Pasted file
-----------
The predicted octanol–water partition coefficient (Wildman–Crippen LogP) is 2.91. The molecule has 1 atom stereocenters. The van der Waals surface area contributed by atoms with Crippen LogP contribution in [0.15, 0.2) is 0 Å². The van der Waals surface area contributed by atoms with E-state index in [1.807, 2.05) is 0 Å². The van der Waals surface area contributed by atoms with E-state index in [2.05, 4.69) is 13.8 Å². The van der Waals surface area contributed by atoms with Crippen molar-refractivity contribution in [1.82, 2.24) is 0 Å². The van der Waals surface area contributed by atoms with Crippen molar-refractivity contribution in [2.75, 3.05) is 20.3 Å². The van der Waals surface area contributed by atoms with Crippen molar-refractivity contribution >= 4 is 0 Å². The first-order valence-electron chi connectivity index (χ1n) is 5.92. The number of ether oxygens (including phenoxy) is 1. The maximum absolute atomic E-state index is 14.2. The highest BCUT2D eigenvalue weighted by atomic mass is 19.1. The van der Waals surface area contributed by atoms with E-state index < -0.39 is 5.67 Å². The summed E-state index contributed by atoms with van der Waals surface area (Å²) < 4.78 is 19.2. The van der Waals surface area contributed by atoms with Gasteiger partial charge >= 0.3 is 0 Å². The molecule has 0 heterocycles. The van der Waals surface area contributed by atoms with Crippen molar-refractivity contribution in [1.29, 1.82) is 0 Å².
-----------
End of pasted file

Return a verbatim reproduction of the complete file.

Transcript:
The predicted octanol–water partition coefficient (Wildman–Crippen LogP) is 2.91. The molecule has 1 atom stereocenters. The van der Waals surface area contributed by atoms with Crippen LogP contribution in [0.15, 0.2) is 0 Å². The van der Waals surface area contributed by atoms with E-state index in [1.807, 2.05) is 0 Å². The van der Waals surface area contributed by atoms with E-state index in [2.05, 4.69) is 13.8 Å². The van der Waals surface area contributed by atoms with Crippen molar-refractivity contribution in [1.82, 2.24) is 0 Å². The van der Waals surface area contributed by atoms with Crippen molar-refractivity contribution in [2.75, 3.05) is 20.3 Å². The van der Waals surface area contributed by atoms with Crippen molar-refractivity contribution >= 4 is 0 Å². The first-order valence-electron chi connectivity index (χ1n) is 5.92. The number of ether oxygens (including phenoxy) is 1. The maximum absolute atomic E-state index is 14.2. The highest BCUT2D eigenvalue weighted by atomic mass is 19.1. The van der Waals surface area contributed by atoms with E-state index < -0.39 is 5.67 Å². The summed E-state index contributed by atoms with van der Waals surface area (Å²) < 4.78 is 19.2. The van der Waals surface area contributed by atoms with Gasteiger partial charge >= 0.3 is 0 Å². The molecule has 0 heterocycles. The van der Waals surface area contributed by atoms with Crippen molar-refractivity contribution in [1.29, 1.82) is 0 Å².